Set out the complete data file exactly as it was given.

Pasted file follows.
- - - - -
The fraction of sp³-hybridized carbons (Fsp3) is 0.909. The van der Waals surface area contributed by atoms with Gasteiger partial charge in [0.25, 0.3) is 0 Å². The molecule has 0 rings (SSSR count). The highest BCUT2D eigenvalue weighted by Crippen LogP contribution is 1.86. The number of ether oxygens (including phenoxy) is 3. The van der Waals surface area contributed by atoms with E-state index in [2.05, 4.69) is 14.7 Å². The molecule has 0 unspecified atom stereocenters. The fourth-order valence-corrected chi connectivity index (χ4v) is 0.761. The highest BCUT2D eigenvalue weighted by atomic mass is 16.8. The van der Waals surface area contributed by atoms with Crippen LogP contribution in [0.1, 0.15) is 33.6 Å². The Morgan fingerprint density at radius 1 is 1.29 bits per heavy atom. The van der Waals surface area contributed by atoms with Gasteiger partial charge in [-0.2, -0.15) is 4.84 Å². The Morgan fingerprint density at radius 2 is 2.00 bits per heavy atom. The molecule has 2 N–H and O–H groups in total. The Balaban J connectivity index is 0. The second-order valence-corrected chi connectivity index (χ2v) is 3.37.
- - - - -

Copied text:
The fraction of sp³-hybridized carbons (Fsp3) is 0.909. The van der Waals surface area contributed by atoms with Gasteiger partial charge in [0.25, 0.3) is 0 Å². The molecule has 0 rings (SSSR count). The highest BCUT2D eigenvalue weighted by Crippen LogP contribution is 1.86. The number of ether oxygens (including phenoxy) is 3. The van der Waals surface area contributed by atoms with E-state index in [2.05, 4.69) is 14.7 Å². The molecule has 0 unspecified atom stereocenters. The fourth-order valence-corrected chi connectivity index (χ4v) is 0.761. The highest BCUT2D eigenvalue weighted by atomic mass is 16.8. The van der Waals surface area contributed by atoms with Crippen LogP contribution in [0.1, 0.15) is 33.6 Å². The Morgan fingerprint density at radius 1 is 1.29 bits per heavy atom. The van der Waals surface area contributed by atoms with Gasteiger partial charge in [-0.2, -0.15) is 4.84 Å². The Morgan fingerprint density at radius 2 is 2.00 bits per heavy atom. The molecule has 2 N–H and O–H groups in total. The Balaban J connectivity index is 0. The second-order valence-corrected chi connectivity index (χ2v) is 3.37.